Toward Better Problems: New Perspectives on Abortion, Animal Rights, the Environment, and Justice (Ethics And Action)
by Anthony Weston
In Toward Better Problems, Anthony Weston develops a pragmatic approach to the pressing moral issues of our time. Weston seeks to address practical problems in the spirit of John Dewey: that is, by focusing on specific human concerns and multiple, overlapping values rather than on abstract philosophical principles. Weston showcases his method in sustained discussion of four highly controversial areas: abortion, animal rights, environmentalism, and justice.

Weston takes up uncomfortable issues, such as how we raise food animals; test medicines, cosmetics, and chemicals on animals; and justify speciesism. He engages philosophically the treatment of land and seas as limitless garbage dumps, the creation of radioactive wastes and their disposal, and fundamental problems of social justice. But Weston's aim is not to "solve" such problems as if they were some kind of puzzle. The aim instead is to creatively transform such problematic situations into something more promising and tractable, thereby leaving us with "better problems."

Animals as Biotechnology: Ethics, Sustainability and Critical Animal Studies (Science in Society Series)
by Richard Twine
In Animals as Biotechnology: Ethics, Sustainability and Critical Animal Studies sociologist Richard Twine places the questioning of human/animal relations at the heart of sustainability and climate change debates. This book is shaped by the incongruous parallel emergence of two approaches to nonhuman animals. The animal sciences concerned with the efficient and profitable production of animals into meat and dairy products now embrace molecular knowledge as a means to extract new sources of biocapital from farmed animal bodies. However the emergence of animal studies and critical animal studies—mostly in the humanities and social sciences—work to question the dominant instrumental character of our relations with other animals. Twine considers the emergence of these approaches to bring into relief the paradox of a novel biotechnological power to breed new forms of animals at the very time when critical animal studies and threats such as climate change pose serious questions of anthropocentrism and hubris.

This book outlines the way in which the molecular turn in animal breeding now attempts to recuperate the major externalizations of meat/dairy production (most obviously human health, ecology and animal welfare) by capturing sustainability within the genome. Situating new modes of molecular capitalization within a broader economic narrative of the knowledge based bio-economy, Twine highlights the tension between questions of limits and sustainability. This book concludes by considering whether growing counter calls to reduce our consumption of meat/dairy products in the face of climate change threats are in fact complicit with an anthropocentric discourse that would marginalize from its understanding of sustainability a more thorough ethical questioning of normative human/animal relations.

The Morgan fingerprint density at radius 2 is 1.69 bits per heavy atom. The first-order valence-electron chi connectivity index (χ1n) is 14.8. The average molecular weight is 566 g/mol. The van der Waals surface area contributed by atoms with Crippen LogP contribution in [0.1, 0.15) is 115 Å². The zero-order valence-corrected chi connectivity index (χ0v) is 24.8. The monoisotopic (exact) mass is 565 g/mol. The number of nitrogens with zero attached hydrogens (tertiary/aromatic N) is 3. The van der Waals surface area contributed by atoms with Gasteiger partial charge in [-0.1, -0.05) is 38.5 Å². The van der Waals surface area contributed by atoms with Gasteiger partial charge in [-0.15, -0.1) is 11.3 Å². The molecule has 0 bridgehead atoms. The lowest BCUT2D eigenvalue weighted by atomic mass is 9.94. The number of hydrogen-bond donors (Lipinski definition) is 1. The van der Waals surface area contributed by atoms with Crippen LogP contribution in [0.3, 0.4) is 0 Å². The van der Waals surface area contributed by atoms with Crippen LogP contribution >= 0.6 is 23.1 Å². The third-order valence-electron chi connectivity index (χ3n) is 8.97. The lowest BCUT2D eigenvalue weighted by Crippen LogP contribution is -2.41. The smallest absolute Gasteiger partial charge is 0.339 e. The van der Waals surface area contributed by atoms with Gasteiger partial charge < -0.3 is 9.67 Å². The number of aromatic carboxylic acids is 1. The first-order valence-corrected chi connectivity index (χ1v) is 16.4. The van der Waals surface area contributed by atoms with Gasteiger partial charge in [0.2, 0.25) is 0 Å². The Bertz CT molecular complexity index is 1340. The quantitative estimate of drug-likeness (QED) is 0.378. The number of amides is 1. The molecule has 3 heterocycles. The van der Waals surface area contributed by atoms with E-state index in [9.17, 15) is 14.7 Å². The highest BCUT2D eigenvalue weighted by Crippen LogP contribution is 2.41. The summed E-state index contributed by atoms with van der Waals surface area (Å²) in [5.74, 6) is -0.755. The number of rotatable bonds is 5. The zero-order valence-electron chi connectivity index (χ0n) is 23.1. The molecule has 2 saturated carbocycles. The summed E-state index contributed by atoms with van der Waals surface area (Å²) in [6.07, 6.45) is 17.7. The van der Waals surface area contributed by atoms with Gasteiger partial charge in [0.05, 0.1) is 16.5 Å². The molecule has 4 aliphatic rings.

On God and Dogs: A Christian Theology of Compassion for Animals
 by Stephen H. Webb Foreword by Andrew Linzey
Many of us keep pet animals; we rely on them for companionship and unconditional love. For some people their closest relationships may be with their pets. In the wake of the animal rights movement, some ethicists have started to re-examine this relationship, and to question the rights of humans to "own" other sentient beings in this way. In this engaging and thought-provoking book, Stephen Webb brings a Christian perspective to bear on the subject of our responsibility to animals, looked at through the lens of our relations with pets--especially dogs. Webb argues that the emotional bond with companion animals should play a central role in the way we think about animals in general, and--against the more extreme animal liberationists--defends the intermingling of the human and animal worlds. He tries to imagine what it would be like to treat animals as a gift from God, and indeed argues that not only are animals a gift for us, but they give to us; we need to attend to their giving and return their gifts appropriately. Throughout the book he insists that what Christians call grace is present in our relations with animals just as it is with other humans. Grace is the inclusive and expansive power of God's love to create and sustain relationships of real mutuality and reciprocity, and Webb unfolds the implications of the recognition that animals too participate in God's abundant grace. Webb's thesis affirms and persuasively defends many of the things that pet lovers feel instinctively--that their relationships with their companion animals are meaningful and important, and that their pets have value and worth in themselves in the eyes of God. His book will appeal to a broad audience of thoughtful Christians and animal lovers.